EFF spurns minimum wage in National Assembly debate

Economic Freedom Fighters’ Thembinkosi Rawula said his party rejects the R3 500 proposal “with the contempt it deserves”. (Image: YouTube)

Economic Freedom Fighters’ Thembinkosi Rawula said his party rejects the R3 500 proposal “with the contempt it deserves”. (Image: YouTube)

The National Minimum Wage Bill was submitted before the National Assembly on Tuesday where it was debated and approved. It has now been sent to the National Council of Provinces for concurrence. 

Labour minister Mildred Oliphant presented the Bill along with two other amended labour Bills, namely the Labour Relations Amendment Bill and the Basic Conditions of Employment Amendment Bill. 

“Every journey starts often with a small step. The journey to address the plight of the lowest-paid workers reached a milestone,” Oliphant said in response to the Bill’s approval.

But the Bill is not without its detractors.
Economic Freedom Fighters’ Thembinkosi Rawula said his party rejects the R3 500 proposal “with the contempt it deserves”.

The breakdown of the proposed national minimum wage is as follows: R20 an hour for most workers, R18 an hour for farm workers, R15 for domestic workers and R11 for Expanded Public Works Programme workers.

The EFF MP also raised the exclusion of the South African Federation of Trade Unions (Saftu) from the process of passing the new legislation. The federation has been a vocal critic of the Bill.

On April 25, Saftu led thousands of people in a nationwide strike against the proposed minimum wage and other amendments to the Labour Relations Act and the Basic Conditions of Employment Act.

Saftu condemned the minimum wage, saying it was as an effort to entrench “the apartheid wage structure”.

Rawula said the fact that Saftu was refused access to make input in the National Economic Development and Labour Council (Nedlac) is reason enough to undermine the whole process of the council.

In a statement released at the beginning of April, Saftu decried its exclusion from Nedlac based on “invented admission requirements” which state that federations must be in existence for at least two years before being able to register.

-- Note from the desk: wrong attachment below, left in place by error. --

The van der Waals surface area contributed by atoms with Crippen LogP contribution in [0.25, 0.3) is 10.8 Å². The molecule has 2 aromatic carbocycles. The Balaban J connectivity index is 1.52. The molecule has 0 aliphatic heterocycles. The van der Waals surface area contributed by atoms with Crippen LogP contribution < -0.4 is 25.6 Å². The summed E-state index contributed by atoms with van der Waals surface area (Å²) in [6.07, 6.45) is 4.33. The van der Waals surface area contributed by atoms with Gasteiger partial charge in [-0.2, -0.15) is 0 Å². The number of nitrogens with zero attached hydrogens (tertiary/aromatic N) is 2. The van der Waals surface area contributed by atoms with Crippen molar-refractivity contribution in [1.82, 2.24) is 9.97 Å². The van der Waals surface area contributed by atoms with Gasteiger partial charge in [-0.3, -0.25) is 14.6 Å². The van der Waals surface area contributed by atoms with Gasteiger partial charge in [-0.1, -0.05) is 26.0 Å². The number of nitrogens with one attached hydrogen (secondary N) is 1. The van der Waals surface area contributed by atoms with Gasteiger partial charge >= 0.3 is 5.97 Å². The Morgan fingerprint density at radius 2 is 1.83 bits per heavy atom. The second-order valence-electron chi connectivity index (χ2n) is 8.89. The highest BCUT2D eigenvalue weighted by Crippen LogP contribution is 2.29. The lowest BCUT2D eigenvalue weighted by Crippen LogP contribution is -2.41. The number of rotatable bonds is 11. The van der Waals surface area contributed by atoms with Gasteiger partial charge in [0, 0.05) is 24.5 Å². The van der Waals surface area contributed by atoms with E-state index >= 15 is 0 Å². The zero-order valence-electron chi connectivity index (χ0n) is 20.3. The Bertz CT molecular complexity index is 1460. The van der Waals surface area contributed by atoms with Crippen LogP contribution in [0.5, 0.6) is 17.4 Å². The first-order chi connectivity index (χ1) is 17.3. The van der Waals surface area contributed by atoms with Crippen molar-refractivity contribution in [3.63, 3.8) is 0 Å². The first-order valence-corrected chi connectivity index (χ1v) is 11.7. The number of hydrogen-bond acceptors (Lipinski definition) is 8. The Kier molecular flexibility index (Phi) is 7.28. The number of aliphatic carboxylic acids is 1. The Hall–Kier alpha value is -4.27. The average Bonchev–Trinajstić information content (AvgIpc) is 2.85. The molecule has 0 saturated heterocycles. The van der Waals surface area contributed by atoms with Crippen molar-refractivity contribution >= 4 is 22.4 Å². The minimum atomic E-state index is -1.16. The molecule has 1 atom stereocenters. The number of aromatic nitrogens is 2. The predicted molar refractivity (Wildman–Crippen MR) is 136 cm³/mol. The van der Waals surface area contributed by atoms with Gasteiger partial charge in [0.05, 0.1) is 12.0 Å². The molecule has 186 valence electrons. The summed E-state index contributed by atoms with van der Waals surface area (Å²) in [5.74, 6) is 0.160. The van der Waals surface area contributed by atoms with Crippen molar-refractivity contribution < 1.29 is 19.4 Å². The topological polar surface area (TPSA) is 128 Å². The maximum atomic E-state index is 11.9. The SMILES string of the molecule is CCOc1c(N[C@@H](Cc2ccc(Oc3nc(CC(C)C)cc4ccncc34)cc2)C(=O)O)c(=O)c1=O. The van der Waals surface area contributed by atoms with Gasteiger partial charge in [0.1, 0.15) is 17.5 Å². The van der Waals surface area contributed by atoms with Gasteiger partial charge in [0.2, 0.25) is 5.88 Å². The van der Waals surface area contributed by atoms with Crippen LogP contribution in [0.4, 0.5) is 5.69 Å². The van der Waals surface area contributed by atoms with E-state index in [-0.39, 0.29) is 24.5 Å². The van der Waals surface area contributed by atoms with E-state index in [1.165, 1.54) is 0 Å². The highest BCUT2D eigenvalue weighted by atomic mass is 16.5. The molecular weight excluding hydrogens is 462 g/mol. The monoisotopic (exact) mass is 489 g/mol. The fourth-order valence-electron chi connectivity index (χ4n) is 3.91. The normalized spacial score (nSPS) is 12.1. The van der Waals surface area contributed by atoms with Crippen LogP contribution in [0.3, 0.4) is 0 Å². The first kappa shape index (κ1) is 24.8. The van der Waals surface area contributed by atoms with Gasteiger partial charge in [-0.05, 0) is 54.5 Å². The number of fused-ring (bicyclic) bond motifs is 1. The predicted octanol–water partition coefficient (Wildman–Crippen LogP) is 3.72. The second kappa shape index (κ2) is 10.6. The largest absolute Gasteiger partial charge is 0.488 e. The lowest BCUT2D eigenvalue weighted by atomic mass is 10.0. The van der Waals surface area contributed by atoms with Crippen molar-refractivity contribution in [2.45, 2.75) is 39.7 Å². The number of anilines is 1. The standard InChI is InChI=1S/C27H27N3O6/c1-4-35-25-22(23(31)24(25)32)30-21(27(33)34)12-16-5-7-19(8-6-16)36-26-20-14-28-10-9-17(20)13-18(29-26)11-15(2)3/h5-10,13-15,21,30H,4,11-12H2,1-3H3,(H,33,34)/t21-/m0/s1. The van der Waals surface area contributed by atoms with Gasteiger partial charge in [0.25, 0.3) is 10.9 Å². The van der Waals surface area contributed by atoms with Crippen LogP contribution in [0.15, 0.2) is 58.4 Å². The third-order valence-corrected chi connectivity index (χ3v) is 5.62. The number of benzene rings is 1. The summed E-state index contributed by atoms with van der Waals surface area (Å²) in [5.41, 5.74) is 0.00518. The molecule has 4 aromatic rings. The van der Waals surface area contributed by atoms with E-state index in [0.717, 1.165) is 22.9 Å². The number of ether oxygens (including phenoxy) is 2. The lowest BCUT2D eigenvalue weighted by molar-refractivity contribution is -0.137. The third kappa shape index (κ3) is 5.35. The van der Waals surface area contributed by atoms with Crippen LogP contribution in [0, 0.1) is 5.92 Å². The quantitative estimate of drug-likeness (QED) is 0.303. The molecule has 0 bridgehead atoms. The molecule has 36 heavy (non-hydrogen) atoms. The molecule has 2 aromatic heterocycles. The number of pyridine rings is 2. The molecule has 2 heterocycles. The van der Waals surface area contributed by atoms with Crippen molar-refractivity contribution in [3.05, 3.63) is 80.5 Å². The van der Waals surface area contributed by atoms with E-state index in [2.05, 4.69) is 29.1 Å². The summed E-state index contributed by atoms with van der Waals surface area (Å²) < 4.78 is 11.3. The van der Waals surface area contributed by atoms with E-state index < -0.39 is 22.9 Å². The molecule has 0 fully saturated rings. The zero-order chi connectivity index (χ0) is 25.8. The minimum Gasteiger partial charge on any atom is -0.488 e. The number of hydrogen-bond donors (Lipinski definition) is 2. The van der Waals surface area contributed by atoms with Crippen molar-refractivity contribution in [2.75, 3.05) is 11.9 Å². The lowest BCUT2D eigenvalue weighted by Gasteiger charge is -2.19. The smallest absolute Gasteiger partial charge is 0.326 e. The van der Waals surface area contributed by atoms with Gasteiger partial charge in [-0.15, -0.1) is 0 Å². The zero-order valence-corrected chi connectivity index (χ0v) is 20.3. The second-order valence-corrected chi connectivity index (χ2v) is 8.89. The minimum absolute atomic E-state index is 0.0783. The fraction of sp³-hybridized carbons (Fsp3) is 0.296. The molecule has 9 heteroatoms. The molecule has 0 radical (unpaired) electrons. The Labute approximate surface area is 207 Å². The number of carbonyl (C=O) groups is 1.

“The federation is convinced that the move to exclude Saftu is not administrative, as claimed by the established federations, but a political ploy to find one excuse after another to block the affiliation of a new federation which will expose and oppose the class-collaborationist policies and sweetheart agreements with employers and government in Nedlac over the last period,” the statement said.

“Saftu has a legitimate dispute of interest in the national minimum wage and government should not have excluded Saftu as a federation. But also, the idea that such an important policy that will affect the lives of millions of workers can be agreed upon by a group of elites in Nedlac and some panel appointed by one person shows that at all times it will protect the interests of big business before workers and the poor,” Rawula said.

Oliphant rejected this position, saying that Saftu was not a member of Nedlac when the agreement was reached in February and that the federation only registered to join Nedlac in March.

The country’s other trade union federations — Cosatu, the Federation of Unions of South Africa and the National Council of Trade Unions — have all publicly backed the implementation the Bill.

Sarah Smit

Sarah Smit

Sarah Smit both subs and writes for the Mail & Guardian. She joined the M&G after completing her master’s degree in English Literature from the University of Cape Town. She is interested in the literature of the contemporary black diaspora and its intersection with queer aesthetics of solidarity. Her recent work considers the connections between South African literary history and literature from the rest of the Continent. Read more from Sarah Smit

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